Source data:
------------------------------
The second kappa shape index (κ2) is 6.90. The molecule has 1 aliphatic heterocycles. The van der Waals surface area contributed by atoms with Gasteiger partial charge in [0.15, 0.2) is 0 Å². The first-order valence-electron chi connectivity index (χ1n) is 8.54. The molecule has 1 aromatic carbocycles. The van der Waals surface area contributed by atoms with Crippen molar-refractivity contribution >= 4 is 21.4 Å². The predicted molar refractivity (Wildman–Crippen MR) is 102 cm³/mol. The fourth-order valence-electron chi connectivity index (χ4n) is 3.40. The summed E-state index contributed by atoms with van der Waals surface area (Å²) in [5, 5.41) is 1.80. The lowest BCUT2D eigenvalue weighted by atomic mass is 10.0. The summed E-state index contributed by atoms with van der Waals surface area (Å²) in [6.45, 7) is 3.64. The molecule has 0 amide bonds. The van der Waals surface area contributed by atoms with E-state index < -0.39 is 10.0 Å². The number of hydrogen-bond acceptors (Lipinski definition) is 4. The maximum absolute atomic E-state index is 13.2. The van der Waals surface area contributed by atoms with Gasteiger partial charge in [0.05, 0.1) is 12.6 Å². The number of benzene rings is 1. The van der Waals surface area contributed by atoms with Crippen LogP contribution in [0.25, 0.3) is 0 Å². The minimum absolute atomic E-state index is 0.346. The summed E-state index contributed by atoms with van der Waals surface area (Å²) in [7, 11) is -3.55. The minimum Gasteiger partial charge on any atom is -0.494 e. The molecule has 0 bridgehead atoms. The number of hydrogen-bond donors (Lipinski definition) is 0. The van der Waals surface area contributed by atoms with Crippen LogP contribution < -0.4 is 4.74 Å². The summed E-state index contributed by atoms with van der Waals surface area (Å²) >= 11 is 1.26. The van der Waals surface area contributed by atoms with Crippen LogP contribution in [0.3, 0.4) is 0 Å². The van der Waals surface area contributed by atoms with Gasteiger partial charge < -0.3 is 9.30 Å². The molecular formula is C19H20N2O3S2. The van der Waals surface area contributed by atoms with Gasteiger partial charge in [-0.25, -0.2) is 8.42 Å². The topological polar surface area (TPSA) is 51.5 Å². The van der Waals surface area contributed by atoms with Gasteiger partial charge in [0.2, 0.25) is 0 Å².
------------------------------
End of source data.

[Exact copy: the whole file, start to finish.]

The second kappa shape index (κ2) is 6.90. The molecule has 1 aliphatic heterocycles. The van der Waals surface area contributed by atoms with Gasteiger partial charge in [0.15, 0.2) is 0 Å². The first-order valence-electron chi connectivity index (χ1n) is 8.54. The molecule has 1 aromatic carbocycles. The van der Waals surface area contributed by atoms with Crippen molar-refractivity contribution >= 4 is 21.4 Å². The predicted molar refractivity (Wildman–Crippen MR) is 102 cm³/mol. The fourth-order valence-electron chi connectivity index (χ4n) is 3.40. The summed E-state index contributed by atoms with van der Waals surface area (Å²) in [5, 5.41) is 1.80. The lowest BCUT2D eigenvalue weighted by atomic mass is 10.0. The summed E-state index contributed by atoms with van der Waals surface area (Å²) in [6.45, 7) is 3.64. The molecule has 0 amide bonds. The van der Waals surface area contributed by atoms with E-state index < -0.39 is 10.0 Å². The number of hydrogen-bond acceptors (Lipinski definition) is 4. The maximum absolute atomic E-state index is 13.2. The van der Waals surface area contributed by atoms with Gasteiger partial charge in [0.05, 0.1) is 12.6 Å². The number of benzene rings is 1. The van der Waals surface area contributed by atoms with Crippen LogP contribution in [0.25, 0.3) is 0 Å². The minimum absolute atomic E-state index is 0.346. The summed E-state index contributed by atoms with van der Waals surface area (Å²) in [7, 11) is -3.55. The minimum Gasteiger partial charge on any atom is -0.494 e. The molecule has 0 bridgehead atoms. The number of hydrogen-bond donors (Lipinski definition) is 0. The van der Waals surface area contributed by atoms with Crippen LogP contribution < -0.4 is 4.74 Å². The summed E-state index contributed by atoms with van der Waals surface area (Å²) >= 11 is 1.26. The van der Waals surface area contributed by atoms with Crippen LogP contribution in [0.3, 0.4) is 0 Å². The van der Waals surface area contributed by atoms with Gasteiger partial charge < -0.3 is 9.30 Å². The molecular formula is C19H20N2O3S2. The van der Waals surface area contributed by atoms with Gasteiger partial charge in [-0.25, -0.2) is 8.42 Å². The topological polar surface area (TPSA) is 51.5 Å². The van der Waals surface area contributed by atoms with Gasteiger partial charge in [0.2, 0.25) is 0 Å².